Procurement: Iran's F-16 Maintenance Nightmare


May 17, 2006: The threat by Venezuelan dictator Hugo Chavez selling 21 of Venezuela's F-16 fighters to Iran, has gained press attention. However, this is a threat that is largely empty in terms of potential harm to the United States.

The F-16s in question were acquired in 1983 and 1984, and are technically the F-16A/B Block 15 (F-16s currently in service with the US Air Force are F-16C/D Block 50s, with the F-16E/F Block 60 being built for the UAE). The planes in question are twenty years old - and for the F-16, that is very old indeed. These aircraft are not equipped with the latest radars, air-to-air missiles, or jammers. And, in the eight years since Chavez took power, they have not been getting much in the way of logistics thanks to the freeze in relations (upsetting the country which makes the spare parts for your combat aircraft is not a good idea).

That said, Chavez's threat to sell them to Iran is meant to generate headlines, and to symbolically hurt the United States. But this move, while it would violate various export agreements, really will not hurt the United States militarily, even if Iran were to get all 21 of these F-16s. The planes would be going from a country with very limited logistical support ability for the F-16 (Venezuela) to one with practically no ability to support F-16A operations at all.

For instance, none of Iran's planes currently in service use the Pratt and Whitney F100 engine that the Venezuelan planes use. Nor does Iran have any aircraft that use the APG-66 radar on the F-16A. Iran could use rear-aspect Sidewinders from its F-5 force, along with 20mm cannon ammo from its force of F-4s, but when something on the airplane breaks, Iran will have to cannibalize, and that means that 21 F-16s will quickly drop to a much lower figure - as past experience with Iran's force of F-5s, F-4s, and F-14s has shown. Venezuela could send over what spare parts and missiles (including older all-aspect AIM-9L Sidewinders), but the missiles will have a finite shelf life. Expired missiles are generally unhealthy for people who try to use them.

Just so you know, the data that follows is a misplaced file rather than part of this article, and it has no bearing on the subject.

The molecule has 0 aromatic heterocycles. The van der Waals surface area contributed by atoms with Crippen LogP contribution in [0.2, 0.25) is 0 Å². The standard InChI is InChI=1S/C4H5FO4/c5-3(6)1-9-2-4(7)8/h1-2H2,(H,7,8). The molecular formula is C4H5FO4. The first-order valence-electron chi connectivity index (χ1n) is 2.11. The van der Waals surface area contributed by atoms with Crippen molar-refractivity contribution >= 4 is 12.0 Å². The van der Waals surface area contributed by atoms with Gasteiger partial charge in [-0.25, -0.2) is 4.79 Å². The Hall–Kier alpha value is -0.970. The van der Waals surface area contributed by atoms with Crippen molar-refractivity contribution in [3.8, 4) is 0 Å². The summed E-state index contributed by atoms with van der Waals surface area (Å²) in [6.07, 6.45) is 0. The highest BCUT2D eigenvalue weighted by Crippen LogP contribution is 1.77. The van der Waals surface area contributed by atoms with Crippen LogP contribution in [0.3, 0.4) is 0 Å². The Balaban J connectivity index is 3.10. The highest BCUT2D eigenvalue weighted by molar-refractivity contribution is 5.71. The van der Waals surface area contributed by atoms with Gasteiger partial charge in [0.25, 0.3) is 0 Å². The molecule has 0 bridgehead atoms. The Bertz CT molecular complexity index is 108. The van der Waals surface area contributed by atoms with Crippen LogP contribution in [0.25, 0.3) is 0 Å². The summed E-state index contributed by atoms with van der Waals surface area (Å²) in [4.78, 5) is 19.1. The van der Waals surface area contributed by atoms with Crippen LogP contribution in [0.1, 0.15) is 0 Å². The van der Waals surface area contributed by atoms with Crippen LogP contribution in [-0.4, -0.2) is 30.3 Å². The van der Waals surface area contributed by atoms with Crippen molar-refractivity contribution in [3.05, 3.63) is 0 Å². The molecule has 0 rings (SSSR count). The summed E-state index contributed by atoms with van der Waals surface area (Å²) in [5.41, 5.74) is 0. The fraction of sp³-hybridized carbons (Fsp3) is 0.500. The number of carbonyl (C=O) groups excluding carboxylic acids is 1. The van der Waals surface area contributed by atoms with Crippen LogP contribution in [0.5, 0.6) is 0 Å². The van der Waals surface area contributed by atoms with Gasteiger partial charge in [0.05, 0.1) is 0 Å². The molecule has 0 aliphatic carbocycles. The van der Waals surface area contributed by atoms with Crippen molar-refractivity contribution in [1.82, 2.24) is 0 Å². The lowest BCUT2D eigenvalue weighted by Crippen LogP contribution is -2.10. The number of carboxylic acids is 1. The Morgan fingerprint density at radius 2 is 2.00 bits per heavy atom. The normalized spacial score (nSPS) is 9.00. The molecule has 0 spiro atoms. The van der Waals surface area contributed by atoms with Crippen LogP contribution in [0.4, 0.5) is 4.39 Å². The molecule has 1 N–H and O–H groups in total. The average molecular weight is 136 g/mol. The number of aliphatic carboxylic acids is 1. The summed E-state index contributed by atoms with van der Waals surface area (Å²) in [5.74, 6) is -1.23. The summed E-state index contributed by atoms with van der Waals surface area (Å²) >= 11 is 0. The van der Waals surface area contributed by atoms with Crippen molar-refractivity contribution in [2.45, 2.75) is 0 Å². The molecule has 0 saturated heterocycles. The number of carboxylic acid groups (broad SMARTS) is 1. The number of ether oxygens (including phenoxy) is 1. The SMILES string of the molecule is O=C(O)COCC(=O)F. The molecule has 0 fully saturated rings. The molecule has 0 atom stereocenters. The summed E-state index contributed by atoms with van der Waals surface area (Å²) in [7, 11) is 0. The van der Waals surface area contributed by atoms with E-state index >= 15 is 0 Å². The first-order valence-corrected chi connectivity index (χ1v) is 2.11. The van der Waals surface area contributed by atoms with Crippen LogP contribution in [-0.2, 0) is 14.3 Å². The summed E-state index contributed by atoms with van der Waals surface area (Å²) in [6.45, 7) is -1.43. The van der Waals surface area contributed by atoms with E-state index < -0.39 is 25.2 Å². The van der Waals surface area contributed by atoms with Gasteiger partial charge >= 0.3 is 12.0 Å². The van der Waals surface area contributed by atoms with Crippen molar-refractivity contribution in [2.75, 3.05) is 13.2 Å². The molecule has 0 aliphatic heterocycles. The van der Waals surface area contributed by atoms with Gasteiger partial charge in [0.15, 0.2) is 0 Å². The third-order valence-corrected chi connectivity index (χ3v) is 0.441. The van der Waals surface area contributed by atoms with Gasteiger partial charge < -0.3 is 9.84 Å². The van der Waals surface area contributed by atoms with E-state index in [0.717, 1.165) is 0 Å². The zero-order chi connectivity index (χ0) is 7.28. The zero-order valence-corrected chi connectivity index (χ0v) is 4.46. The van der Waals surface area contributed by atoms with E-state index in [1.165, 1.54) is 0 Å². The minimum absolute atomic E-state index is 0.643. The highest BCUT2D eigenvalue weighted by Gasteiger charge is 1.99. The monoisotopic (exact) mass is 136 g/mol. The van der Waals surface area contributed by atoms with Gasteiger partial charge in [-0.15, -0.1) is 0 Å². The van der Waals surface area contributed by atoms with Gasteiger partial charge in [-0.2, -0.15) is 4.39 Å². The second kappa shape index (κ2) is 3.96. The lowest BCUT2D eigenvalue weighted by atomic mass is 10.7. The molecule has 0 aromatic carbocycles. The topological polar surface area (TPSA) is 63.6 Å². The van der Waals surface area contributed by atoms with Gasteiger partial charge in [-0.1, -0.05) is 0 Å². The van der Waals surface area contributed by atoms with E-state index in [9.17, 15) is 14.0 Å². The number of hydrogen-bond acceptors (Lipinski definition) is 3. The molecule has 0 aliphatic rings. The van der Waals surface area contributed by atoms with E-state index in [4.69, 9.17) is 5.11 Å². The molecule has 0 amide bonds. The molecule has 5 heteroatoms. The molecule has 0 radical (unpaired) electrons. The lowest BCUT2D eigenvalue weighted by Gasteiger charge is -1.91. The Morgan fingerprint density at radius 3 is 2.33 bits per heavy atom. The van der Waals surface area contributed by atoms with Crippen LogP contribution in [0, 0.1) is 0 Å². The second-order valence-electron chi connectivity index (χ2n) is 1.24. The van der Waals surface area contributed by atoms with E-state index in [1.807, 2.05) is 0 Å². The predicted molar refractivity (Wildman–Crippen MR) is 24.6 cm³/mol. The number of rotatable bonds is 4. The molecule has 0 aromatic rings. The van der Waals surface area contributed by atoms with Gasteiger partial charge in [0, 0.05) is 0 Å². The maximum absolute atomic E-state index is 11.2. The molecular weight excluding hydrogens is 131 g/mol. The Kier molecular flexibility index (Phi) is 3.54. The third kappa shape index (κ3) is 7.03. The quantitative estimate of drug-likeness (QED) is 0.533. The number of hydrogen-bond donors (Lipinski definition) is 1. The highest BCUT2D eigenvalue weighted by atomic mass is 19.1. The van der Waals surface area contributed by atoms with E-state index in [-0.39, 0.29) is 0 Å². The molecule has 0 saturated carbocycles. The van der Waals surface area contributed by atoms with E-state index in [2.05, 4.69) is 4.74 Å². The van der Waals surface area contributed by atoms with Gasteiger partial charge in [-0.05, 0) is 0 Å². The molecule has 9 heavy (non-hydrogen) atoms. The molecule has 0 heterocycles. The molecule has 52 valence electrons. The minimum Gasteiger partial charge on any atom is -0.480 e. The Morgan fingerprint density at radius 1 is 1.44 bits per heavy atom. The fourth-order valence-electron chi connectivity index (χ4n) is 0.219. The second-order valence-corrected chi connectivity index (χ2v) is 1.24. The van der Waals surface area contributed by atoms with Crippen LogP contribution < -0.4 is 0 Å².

In other words, if Chavez is able to sell the planes to Mahmoud Ahmadinejad's regime in Iran, he will have sold 21 planes which will rapidly become a world-class maintenance and logistical headache for their new owners. But they will not be Chavez's logistical headache, and he can use the proceeds from the sale to, at a minimum, defray the cost for new fighters from Russia or China. - Harold C. Hutchison (


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